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June 17, 2019

6/12/2019 4:06:00 PM
School Board leadership needed

Governing is hard. In the middle of governance are policy making and administration of that policy and direct responsibility for the executive staff of the organization, here the La Conner School District’s. For a school district’s board of directors, governing starts with a personal vision as well as endorsement of the district’s vision. Each director starts with an election – or an appointment until an election. School board directors represent the district’s residents, overseeing the school system for them.
It is not a paying job, but a school board works for the school district’s residents: parents, non-parents, retirees and school staff who live in the district.
Critically, those living in the district fund the school system as its source of income: They levy and tax themselves.
Governance is a process that recognizes and respects the role of leaders and constituents – the governed.
Yet the La Conner School District Board of Directors has been strangely and eerily quiet this year.
Elected board of directors must do more than administer and appear in public to rotely carry out proscribed duties. Again, school boards are elected officials. Here, they are the official and legal face of La Conner’s most important institution.
A school board starts its relationship with its community by listening. Listening is more than hearing. Board members have the responsibility to take in concerns, facts, questions, suggestions, rhetoric and polemics. Not everything said is an opinion. Everything said has to be evaluated. Everything said deserves more than an acknowledgement that the speaker spoke.
Hearing is not enough. Relationships are two way, with each side responding to the heart of the issues put before them. The staff and the citizens filling the meeting room are the Board’s constituents. Their concerns and grievances must not only be heard but must also be given responses. Silence has not served anyone well.
If the extent of a board’s response is “thank you,” without engagement, the board’s relationship with its constituencies is weak or, really, nonexistent.
Not engaging is a decision. This Board is not serving its constituents or the District staff by staying quiet.
This Board must engage in dialogue. That is what a relationship is, the call and response of discussion, each side experiencing being listened to proven by words spoken by the other party.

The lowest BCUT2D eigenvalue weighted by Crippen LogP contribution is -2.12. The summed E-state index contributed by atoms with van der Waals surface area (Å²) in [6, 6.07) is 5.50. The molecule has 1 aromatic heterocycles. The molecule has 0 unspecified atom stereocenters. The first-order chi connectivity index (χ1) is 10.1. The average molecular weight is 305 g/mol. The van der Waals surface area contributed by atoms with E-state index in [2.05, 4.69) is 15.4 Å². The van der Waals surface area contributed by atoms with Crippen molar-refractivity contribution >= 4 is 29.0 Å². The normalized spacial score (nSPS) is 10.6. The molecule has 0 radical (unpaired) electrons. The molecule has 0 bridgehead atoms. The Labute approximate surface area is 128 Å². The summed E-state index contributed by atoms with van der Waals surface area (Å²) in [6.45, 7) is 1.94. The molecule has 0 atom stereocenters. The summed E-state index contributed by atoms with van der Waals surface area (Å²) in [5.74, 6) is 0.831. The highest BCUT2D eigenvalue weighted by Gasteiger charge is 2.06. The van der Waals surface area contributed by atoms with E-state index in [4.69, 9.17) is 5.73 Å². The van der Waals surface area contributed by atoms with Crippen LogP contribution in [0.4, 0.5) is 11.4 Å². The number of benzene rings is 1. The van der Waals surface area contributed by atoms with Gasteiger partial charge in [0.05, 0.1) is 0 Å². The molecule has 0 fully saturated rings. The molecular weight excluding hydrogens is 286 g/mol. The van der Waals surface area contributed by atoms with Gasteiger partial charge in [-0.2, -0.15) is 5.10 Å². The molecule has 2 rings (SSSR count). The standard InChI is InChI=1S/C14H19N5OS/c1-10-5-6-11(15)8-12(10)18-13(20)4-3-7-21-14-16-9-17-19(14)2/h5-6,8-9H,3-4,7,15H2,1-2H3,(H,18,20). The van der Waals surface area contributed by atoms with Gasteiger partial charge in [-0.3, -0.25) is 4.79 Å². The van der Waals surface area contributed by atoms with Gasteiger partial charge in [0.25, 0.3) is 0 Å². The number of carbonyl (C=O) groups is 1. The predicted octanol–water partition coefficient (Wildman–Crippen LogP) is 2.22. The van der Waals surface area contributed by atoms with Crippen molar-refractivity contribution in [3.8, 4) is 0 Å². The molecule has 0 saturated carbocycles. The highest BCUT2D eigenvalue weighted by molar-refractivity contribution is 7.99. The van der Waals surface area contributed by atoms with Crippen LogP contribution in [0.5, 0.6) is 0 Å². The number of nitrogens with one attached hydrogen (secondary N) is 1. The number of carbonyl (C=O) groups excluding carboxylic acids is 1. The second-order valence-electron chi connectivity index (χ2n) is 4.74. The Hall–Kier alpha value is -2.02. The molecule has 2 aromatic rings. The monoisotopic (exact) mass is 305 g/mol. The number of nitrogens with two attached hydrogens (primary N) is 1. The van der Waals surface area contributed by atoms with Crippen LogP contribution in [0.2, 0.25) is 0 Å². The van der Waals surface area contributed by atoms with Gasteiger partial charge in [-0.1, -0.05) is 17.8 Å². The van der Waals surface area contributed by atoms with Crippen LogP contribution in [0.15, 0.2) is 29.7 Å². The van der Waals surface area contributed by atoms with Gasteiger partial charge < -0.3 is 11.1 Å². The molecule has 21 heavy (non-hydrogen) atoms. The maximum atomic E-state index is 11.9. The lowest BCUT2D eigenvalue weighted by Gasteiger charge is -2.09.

Boards – this Board – must both govern and lead. As retiring district para-educator Bill Massey told the Board during public comments May 20, “Care about your employees. They are your employees.”
Any school board must do more than approve agendas and resolutions shaped by the district superintendent. This School Board must show that it equally values all the district’s employees and will both listen and engage in open – even if it is behind closed doors – and honest dialogue.
The students are the reason the school district exists. Teachers and staff hold the students’ futures in their hands. Teachers are not at their best and cannot focus loving attention on their students in a tense environment full of discord and distrust.
The school board has shown its commitment and support for Dr. Meissner in the last two months. Its complete silence – its apparent deafness to the concerns of teachers, staff, students and residents is disturbing.
How to salvage this downward spiral? Living up to the explicit policies and principles the Board has endorsed, as brought up in the union leaders’ letter, for open communication and providing a caring environment is a start.
The La Conner School District Board of Directors must prove the words they have approved are true, starting with them, starting with the staff for whom they are responsible.
Where will this lead? Like the high school graduates they fledged last week, the Directors must step bravely and forthrightly into an uncertain future.
Whatever course of action they take, the Directors must govern. They must lead. They must be brave.
To do well by the students, the Directors must honor the true stories their employees are telling them. 



Related Links:
• Ken Stern





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